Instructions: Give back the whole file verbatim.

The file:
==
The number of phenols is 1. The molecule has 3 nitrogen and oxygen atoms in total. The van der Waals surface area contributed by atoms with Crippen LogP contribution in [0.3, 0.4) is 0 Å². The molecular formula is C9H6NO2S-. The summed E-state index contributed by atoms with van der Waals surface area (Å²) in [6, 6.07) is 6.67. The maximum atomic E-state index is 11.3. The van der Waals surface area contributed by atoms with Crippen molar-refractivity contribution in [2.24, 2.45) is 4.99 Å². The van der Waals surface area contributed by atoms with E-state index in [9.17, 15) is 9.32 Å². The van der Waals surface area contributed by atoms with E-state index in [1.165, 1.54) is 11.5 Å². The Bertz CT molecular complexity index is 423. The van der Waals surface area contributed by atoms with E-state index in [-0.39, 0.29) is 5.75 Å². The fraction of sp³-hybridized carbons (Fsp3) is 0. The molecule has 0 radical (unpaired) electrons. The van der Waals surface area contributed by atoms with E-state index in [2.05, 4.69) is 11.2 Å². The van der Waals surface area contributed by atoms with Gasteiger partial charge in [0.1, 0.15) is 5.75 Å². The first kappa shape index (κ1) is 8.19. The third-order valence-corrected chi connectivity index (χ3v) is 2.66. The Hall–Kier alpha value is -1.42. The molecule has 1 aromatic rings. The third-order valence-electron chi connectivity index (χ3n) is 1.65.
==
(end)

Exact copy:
The number of phenols is 1. The molecule has 3 nitrogen and oxygen atoms in total. The van der Waals surface area contributed by atoms with Crippen LogP contribution in [0.3, 0.4) is 0 Å². The molecular formula is C9H6NO2S-. The summed E-state index contributed by atoms with van der Waals surface area (Å²) in [6, 6.07) is 6.67. The maximum atomic E-state index is 11.3. The van der Waals surface area contributed by atoms with Crippen molar-refractivity contribution in [2.24, 2.45) is 4.99 Å². The van der Waals surface area contributed by atoms with E-state index in [9.17, 15) is 9.32 Å². The van der Waals surface area contributed by atoms with E-state index in [1.165, 1.54) is 11.5 Å². The Bertz CT molecular complexity index is 423. The van der Waals surface area contributed by atoms with E-state index in [-0.39, 0.29) is 5.75 Å². The fraction of sp³-hybridized carbons (Fsp3) is 0. The molecule has 0 radical (unpaired) electrons. The van der Waals surface area contributed by atoms with E-state index in [2.05, 4.69) is 11.2 Å². The van der Waals surface area contributed by atoms with Gasteiger partial charge in [0.1, 0.15) is 5.75 Å². The first kappa shape index (κ1) is 8.19. The third-order valence-corrected chi connectivity index (χ3v) is 2.66. The Hall–Kier alpha value is -1.42. The molecule has 1 aromatic rings. The third-order valence-electron chi connectivity index (χ3n) is 1.65.